At a migrant camp for women and children, Ivanka Trump embraced several mothers who told harrowing tales of escape.

Andry Rodriguez, a 12-year-old boy in a wheelchair, his legs as skinny as curtain rods, told Trump how he wanted to be a veterinarian and missed the dog he had to leave behind in Venezuela. His mother, Wendy Quevedo, said she pushed the wheelchair across Venezuela for a week to reach Cucuta. The account clearly moved Trump, who repeated it several times throughout the trip.

But this too brought criticism of Trump: How could she show sympathy for distant migrants but not speak out against her father’s policies that deny similar people asylum or refuge at the U.S. border?

“Migrants are the same all over ... people who have lost hope,” said Jan Egeland, secretary-general of the Norwegian Refugee Council. “I don’t know if it’s hypocrisy ... but it is irrational and counterproductive.”

Painter, the lawyer, said, “This was pure PR, just trying to put a humanitarian face on the Trump administration, glossing over [the policies]. This is not going to change policy.”

Speaking later to two reporters accompanying her on the trip, Trump said the difference was that the Venezuelans want to go home, not to the United States.


For the empowerment project, Trump is able to marshal resources as only a president’s daughter can. Her delegation included Sullivan, the head of the U.S. Agency for International Development and the acting president of the Overseas Private Investment Corp., the federal government’s financing arm. Trump calls it a “whole-of-government approach” that is rare for such projects and should improve its chances for success.

But critics say any holistic approach to women’s empowerment must also address the fundamental obstacles of health and reproductive systems.

Working within an administration that refuses to finance agencies globally that even mention abortion, Trump has largely accepted the policy rather than challenge it. Her three “pillars” for women’s empowerment make no mention of health, reproductive rights or violence against women, which is endemic in Latin America.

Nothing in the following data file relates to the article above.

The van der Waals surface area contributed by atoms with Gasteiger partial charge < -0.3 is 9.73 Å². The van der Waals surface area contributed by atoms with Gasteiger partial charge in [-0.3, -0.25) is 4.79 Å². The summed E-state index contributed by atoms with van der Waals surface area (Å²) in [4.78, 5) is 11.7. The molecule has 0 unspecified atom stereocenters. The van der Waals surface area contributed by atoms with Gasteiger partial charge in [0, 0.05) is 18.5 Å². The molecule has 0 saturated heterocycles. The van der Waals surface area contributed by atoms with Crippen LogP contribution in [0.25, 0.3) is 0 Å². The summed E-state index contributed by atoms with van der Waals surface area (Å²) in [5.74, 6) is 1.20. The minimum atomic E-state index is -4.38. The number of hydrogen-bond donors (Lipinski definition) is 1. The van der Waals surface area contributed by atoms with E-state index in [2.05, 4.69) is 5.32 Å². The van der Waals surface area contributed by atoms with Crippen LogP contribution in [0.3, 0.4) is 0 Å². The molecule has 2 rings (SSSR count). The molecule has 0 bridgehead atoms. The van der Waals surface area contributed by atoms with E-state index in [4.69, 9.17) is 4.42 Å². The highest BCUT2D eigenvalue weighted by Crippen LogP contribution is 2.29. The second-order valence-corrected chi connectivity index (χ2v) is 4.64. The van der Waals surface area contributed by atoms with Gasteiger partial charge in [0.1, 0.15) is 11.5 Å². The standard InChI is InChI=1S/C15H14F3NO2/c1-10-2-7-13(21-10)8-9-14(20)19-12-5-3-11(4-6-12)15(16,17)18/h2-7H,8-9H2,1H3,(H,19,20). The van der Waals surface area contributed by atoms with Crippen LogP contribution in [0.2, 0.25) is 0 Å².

Instead, she focuses on economic policy, hoping that she can muster bipartisan support in Washington and produce concrete results instead of political fighting. Her team says other U.S. agencies can address health.

But Beirne Roose-Snyder, policy director for the Center for Health and Gender Equity, an organization that advocates for women and the LGBTQ community, said omitting health in discussions of economic empowerment was a “gaping hole.”

“Is this going to be good work that just happens to have a lot of [political] baggage” from being associated with Ivanka Trump, Roose-Snyder asked of the initiative. “Or is she going to [discredit the cause] in an administration that is systematically hostile to women?”

Others suggested Ivanka Trump’s efforts are being used to whitewash the administration’s record on women and human rights.


“The question is how does this comport with the administration’s other actions,” said Melanne Verveer, executive director of Georgetown University’s Institute for Women, Peace and Security and a former ambassador for women’s issues under the Obama administration and at the United Nations.

“They’re doing this at the same time as they are proposing cuts for the development budget, for women’s health, for Central America, even climate change, which affects whether women can farm their land,” she said. “It’s all related. How does this fit in the administration’s overall commitment to women’s empowerment?”

Wilkinson was recently on assignment in South America.